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EXPLOITATION

Depending on the location of the well, the oil needs to be transported on ships, or through a pipeline. The threat of oil spills in the area is constant. The use of oil obtained contributes to climate change, coastal erosion and sea level rise in the Mediterranean area.

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The first phase consists in the acquisition of bibliographic, seismic, bathymetric, etc. information about the area for which it has been obtained the exploration permit.

In the second phase of exploration, the seismic acquisition,

you start by searching for the existence of underground geological formations in which potentially has been trapped gas and / or oil (geological traps) by sampling seafloor sediments and the technique known as “seismic acquisition” or “sonar exploration”.

Seismic acquisition in the Sea of Ojotsk © <a href="http://www.flickr.com/photos/g75405/4901729704/">g75405</a>

Seismic acquisition in the Sea of Ojotsk © g75405

To do this airguns are used, towed by a vessel, firing into marine waters “bubbles” of air at high pressure are used. The bubble burst produces a loud sound that penetrates up to 7,000 meters into the ocean ground. The sound waves emitted have a sound level of 249-265 decibels (dB) and a frequency between 10 and 250Hz. A comparison is the sound emitted are 10,000 to 100,000 times louder than the engine of a jet, which emits a noise of 140dB. Part of the acoustic energy is reflected and travels back to the surface where it is recorded by hydrophones called “streamers”. This information provides geologists details of rock formations situated below the seabed, as if it were an ultrasound.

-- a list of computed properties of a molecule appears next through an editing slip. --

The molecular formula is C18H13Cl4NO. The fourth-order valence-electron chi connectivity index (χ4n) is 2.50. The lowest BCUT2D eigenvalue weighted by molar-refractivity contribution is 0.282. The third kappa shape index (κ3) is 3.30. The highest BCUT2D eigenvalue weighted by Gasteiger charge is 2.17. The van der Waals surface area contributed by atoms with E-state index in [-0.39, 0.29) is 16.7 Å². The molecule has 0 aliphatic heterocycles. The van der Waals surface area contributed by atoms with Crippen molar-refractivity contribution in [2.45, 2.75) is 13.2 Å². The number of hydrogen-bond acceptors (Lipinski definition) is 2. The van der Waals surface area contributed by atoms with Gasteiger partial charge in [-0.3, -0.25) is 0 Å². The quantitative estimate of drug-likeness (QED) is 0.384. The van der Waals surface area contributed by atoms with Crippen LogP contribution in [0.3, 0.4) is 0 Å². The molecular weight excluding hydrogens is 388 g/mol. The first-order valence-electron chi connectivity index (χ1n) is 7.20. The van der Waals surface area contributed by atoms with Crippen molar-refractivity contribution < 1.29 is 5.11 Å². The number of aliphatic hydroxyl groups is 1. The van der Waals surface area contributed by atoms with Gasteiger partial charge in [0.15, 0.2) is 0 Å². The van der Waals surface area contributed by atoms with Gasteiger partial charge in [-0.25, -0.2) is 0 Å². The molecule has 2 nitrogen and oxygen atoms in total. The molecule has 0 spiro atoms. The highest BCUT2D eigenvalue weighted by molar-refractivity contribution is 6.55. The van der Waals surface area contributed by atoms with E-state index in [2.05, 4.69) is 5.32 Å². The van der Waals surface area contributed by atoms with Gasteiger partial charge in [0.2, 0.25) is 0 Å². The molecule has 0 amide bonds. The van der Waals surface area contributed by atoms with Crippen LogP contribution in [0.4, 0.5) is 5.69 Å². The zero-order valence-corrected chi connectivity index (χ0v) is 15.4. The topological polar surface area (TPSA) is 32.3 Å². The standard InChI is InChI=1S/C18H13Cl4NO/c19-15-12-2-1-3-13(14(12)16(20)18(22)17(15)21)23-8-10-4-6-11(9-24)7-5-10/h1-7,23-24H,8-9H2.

Away-Explosions occur continuously over 24 hours a day, seven days a week, for a total period of about four months.

The world fleet of seismic vessels currently consists of about 100 vessels.

Audio of a compressed air gun as those used in the tests
Airguns fired every 10-15 seconds. They can be heard thousands of miles away

Negative effects of acoustic polls

If the polls reveal the existence of geological traps, at this early stage it’s not possible to ascertain whether they contain oil, what kind, in what quantity and whether they have enough quality to be commercially exploited. To find out for sure, it then passes to the second phase of exploration: drilling boreholes for oil tasting.

Third phase of exploration: perforation